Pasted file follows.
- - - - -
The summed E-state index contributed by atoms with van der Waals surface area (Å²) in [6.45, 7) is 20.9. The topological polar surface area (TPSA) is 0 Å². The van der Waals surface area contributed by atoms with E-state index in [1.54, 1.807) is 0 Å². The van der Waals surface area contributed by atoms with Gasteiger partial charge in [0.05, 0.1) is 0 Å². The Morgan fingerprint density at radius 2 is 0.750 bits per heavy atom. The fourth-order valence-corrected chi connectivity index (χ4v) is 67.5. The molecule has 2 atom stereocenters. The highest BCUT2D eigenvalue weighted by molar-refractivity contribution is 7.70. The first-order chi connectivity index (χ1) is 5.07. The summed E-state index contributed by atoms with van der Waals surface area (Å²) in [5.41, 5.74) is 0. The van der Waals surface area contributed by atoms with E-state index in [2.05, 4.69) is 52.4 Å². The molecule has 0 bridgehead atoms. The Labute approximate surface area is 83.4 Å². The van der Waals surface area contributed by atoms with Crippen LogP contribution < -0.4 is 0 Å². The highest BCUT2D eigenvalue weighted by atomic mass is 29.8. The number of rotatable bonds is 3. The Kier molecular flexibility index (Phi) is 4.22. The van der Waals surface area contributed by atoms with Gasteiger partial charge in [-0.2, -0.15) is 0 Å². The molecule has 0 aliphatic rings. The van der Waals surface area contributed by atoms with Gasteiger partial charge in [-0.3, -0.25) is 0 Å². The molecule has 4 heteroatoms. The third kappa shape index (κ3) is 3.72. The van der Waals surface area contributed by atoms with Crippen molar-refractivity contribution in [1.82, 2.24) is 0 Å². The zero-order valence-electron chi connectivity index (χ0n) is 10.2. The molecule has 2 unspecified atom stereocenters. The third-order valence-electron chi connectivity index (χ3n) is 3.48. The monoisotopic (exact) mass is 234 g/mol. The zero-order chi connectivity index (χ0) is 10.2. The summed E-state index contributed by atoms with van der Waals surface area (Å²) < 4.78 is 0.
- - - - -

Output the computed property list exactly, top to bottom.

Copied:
The summed E-state index contributed by atoms with van der Waals surface area (Å²) in [6.45, 7) is 20.9. The topological polar surface area (TPSA) is 0 Å². The van der Waals surface area contributed by atoms with E-state index in [1.54, 1.807) is 0 Å². The van der Waals surface area contributed by atoms with Gasteiger partial charge in [0.05, 0.1) is 0 Å². The Morgan fingerprint density at radius 2 is 0.750 bits per heavy atom. The fourth-order valence-corrected chi connectivity index (χ4v) is 67.5. The molecule has 2 atom stereocenters. The highest BCUT2D eigenvalue weighted by molar-refractivity contribution is 7.70. The first-order chi connectivity index (χ1) is 5.07. The summed E-state index contributed by atoms with van der Waals surface area (Å²) in [5.41, 5.74) is 0. The van der Waals surface area contributed by atoms with E-state index in [2.05, 4.69) is 52.4 Å². The molecule has 0 bridgehead atoms. The Labute approximate surface area is 83.4 Å². The van der Waals surface area contributed by atoms with Crippen LogP contribution < -0.4 is 0 Å². The highest BCUT2D eigenvalue weighted by atomic mass is 29.8. The number of rotatable bonds is 3. The Kier molecular flexibility index (Phi) is 4.22. The van der Waals surface area contributed by atoms with Gasteiger partial charge in [-0.2, -0.15) is 0 Å². The molecule has 0 aliphatic rings. The van der Waals surface area contributed by atoms with Gasteiger partial charge in [-0.3, -0.25) is 0 Å². The molecule has 4 heteroatoms. The third kappa shape index (κ3) is 3.72. The van der Waals surface area contributed by atoms with Crippen molar-refractivity contribution in [1.82, 2.24) is 0 Å². The zero-order valence-electron chi connectivity index (χ0n) is 10.2. The molecule has 2 unspecified atom stereocenters. The third-order valence-electron chi connectivity index (χ3n) is 3.48. The monoisotopic (exact) mass is 234 g/mol. The zero-order chi connectivity index (χ0) is 10.2. The summed E-state index contributed by atoms with van der Waals surface area (Å²) < 4.78 is 0.